It’s not often that a highly successful company is willing to fundamentally alter a business model that has worked for decades. That is exactly what Jack Henry & Associates is doing.
This aggressive move is particularly remarkable considering that Jack Henry, together with FIS and Fiserv — the other two members of the Big Three bank technology companies — provides the processing power for most of the U.S. banking industry and a large portion of credit unions. And all three companies are very profitable, to boot.
Jack Henry isn’t walking away from its traditional business overnight. In fact CEO David Foss takes great pains to reassure existing community and regional financial institutions — the bulk of its clientele — that it will continue to not only support, but invest in its existing core systems.
Bank tech provider Jack Henry is taking a dramatically different strategic direction after 45 years in the business.
The company’s calculated gamble is as much about the future of its banking clients as it is about its own. Some critics (or competitors) may paint the move unfavorably, and often there can be grains of truth in such criticisms, yet what Jack Henry is doing is a confirmation of the massive forces changing the banking industry.
The tech company is making its own long-term strategy public as a way to reassure clients, but also, though not in so many words, to warn them about the need to change and adapt.
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Converting the Whole Deal to a Wide Open Platform
The new strategy, initially detailed by Foss during an early February earnings call, involves unbundling the company’s core systems and, over time, rewriting all the core components as discrete, cloud-native services.
“The whole idea here is that banks and credit unions can pick and choose what they need to serve their customers best,” Foss tells The Financial Brand in a subsequent interview. “People can replace traditional core functions one piece at a time if they want to, or they can wait until we have all of them out there and do it at one time.” The strategy will unfold over several years.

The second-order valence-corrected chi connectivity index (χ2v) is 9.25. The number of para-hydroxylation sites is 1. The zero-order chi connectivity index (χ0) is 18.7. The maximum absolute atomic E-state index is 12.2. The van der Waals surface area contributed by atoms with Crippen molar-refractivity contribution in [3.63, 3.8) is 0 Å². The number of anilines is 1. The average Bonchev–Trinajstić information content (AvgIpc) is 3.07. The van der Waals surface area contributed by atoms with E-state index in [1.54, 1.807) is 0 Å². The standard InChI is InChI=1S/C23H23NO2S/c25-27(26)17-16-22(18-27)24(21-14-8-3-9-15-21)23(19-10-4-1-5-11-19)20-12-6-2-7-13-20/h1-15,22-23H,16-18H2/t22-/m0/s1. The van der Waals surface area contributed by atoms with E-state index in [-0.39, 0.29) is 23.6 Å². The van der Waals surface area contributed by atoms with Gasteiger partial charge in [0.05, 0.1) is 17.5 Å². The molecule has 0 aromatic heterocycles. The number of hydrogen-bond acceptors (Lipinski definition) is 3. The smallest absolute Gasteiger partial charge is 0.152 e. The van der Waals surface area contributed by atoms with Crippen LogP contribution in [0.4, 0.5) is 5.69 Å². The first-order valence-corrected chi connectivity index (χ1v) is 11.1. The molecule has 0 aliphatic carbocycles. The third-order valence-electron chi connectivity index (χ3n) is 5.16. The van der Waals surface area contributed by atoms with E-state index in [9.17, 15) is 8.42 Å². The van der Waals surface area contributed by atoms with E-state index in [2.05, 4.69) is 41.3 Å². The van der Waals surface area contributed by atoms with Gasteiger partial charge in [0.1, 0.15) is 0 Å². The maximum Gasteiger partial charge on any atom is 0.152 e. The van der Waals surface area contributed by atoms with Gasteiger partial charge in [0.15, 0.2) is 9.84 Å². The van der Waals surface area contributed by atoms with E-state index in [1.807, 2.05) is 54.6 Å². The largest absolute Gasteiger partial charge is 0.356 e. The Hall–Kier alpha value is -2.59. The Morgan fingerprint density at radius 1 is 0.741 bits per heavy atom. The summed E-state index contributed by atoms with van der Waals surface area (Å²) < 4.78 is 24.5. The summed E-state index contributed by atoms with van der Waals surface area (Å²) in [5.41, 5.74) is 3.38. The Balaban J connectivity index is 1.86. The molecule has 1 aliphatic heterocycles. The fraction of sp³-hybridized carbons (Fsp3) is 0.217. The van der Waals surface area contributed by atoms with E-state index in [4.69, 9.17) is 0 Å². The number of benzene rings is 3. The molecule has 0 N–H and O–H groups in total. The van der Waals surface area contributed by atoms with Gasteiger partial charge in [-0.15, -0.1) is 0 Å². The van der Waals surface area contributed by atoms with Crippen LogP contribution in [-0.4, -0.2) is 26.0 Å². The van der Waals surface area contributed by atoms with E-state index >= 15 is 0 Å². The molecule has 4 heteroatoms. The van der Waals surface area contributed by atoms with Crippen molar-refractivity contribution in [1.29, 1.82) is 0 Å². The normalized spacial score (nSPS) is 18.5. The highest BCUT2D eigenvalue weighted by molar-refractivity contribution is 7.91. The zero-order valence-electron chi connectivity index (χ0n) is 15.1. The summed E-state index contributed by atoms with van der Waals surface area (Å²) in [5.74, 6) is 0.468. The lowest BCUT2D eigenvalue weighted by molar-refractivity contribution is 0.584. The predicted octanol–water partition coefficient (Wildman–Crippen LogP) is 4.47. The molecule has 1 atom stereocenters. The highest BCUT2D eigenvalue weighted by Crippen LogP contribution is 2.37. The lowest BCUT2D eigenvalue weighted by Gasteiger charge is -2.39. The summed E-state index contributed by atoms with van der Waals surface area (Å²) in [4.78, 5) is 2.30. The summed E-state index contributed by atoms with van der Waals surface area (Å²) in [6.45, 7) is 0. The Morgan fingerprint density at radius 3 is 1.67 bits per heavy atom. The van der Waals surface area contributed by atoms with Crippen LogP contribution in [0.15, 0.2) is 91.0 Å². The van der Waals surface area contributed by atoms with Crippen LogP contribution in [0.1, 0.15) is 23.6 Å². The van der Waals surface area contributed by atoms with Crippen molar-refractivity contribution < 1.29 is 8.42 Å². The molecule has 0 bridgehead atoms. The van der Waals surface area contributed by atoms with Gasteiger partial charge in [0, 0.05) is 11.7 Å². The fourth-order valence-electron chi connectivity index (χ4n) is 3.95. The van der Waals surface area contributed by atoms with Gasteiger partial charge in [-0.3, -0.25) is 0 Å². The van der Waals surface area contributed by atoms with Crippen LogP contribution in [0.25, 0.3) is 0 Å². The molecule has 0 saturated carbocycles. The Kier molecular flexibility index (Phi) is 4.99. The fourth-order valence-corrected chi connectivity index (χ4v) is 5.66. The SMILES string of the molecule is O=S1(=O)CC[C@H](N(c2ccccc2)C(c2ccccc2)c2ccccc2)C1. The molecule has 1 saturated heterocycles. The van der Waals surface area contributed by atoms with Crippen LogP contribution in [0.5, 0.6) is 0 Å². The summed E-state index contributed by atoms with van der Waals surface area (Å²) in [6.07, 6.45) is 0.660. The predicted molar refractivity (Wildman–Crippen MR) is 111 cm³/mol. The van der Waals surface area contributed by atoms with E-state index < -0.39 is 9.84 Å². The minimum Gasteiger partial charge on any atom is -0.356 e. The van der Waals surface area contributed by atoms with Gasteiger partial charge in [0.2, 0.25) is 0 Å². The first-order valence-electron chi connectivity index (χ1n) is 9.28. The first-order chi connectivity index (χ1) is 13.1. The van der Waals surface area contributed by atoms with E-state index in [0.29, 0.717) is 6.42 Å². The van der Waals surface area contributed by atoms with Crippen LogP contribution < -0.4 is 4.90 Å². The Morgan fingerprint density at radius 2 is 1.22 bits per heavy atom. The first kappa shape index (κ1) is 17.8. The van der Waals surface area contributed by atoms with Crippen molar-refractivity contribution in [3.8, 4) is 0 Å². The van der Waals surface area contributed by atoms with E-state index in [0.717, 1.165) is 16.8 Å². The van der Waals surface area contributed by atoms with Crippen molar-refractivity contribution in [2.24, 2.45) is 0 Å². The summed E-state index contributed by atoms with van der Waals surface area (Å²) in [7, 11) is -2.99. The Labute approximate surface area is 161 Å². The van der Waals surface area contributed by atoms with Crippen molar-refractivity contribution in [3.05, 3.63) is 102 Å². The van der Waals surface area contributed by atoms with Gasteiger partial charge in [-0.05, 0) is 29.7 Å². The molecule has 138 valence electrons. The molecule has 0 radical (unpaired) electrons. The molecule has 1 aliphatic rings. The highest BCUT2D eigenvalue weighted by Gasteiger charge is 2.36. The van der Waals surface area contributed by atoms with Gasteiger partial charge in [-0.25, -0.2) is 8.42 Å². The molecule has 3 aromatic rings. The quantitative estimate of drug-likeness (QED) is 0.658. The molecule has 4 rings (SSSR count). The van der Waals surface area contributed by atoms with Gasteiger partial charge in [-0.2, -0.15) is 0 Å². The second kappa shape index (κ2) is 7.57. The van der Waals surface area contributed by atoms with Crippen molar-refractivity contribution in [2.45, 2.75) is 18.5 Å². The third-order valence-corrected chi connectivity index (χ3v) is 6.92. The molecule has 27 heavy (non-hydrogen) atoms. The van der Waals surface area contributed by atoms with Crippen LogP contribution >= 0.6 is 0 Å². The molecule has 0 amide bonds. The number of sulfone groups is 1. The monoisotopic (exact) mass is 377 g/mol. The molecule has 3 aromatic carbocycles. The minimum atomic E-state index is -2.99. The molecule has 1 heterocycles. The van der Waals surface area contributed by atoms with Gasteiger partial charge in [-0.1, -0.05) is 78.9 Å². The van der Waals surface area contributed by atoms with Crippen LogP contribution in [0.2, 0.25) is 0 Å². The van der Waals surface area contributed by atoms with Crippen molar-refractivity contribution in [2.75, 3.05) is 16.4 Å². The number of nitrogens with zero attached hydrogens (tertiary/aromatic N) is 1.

An essential part of the plan, however, is that the new open platform will be able to accommodate almost any fintech application an institution wants to use. The company already provides connectivity to about 850 fintechs so the framework is already operating. All the applications — no matter where they originate — will have the same look and feel, the same security components, the same connectivity, Foss states.
Implementing the new strategy will take several years, but it has been underway for two years already. It is essentially an expansion of the company’s Banno digital banking platform. Five institutions are currently in beta with the first core component to be released, wire processing. New-account opening will follow shortly, according to Foss. He also notes that you don’t have to be a Jack Henry customer to use the components. Everything is being rewritten as open APIs and will work with other companies’ systems.
Reasons for the Strategic Change
Disruption is driving all of the above. Arguably the bank technology companies are being disrupted as much by what’s been happening in the industry as their clients.
The rap on the Big Three bank technology providers for years has been that because they are so dominant and profitable, they have little incentive to change. They come in for a lot of criticism for being slow to incorporate innovations, poor integration, lack of responsiveness, etc. All three companies have made meaningful shifts in recent years but Jack Henry’s roadmap for basically ditching legacy technology is a clear indication that the world has changed.
In his remarks to analysts, Foss said that community and regional financial institutions are at a crossroads. “The personal service and experience they are known for is being disrupted by technology as non-traditional financial service providers have entered the market. The way people bank has fundamentally changed, especially for the younger generation.”
The company’s shift in direction is designed to “make it easier for the bank or credit union to think differently about how they bundle their services,” says Foss, “as opposed to them buying what we want them to buy.”
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Implications & Challenges for Financial Institutions
During his interview with The Financial Brand Foss addressed banks’ readiness and willingness to embrace the opportunities that modern technology enables, including strategy, skills, and security concerns. He covers these in the dialog below, edited for clarity.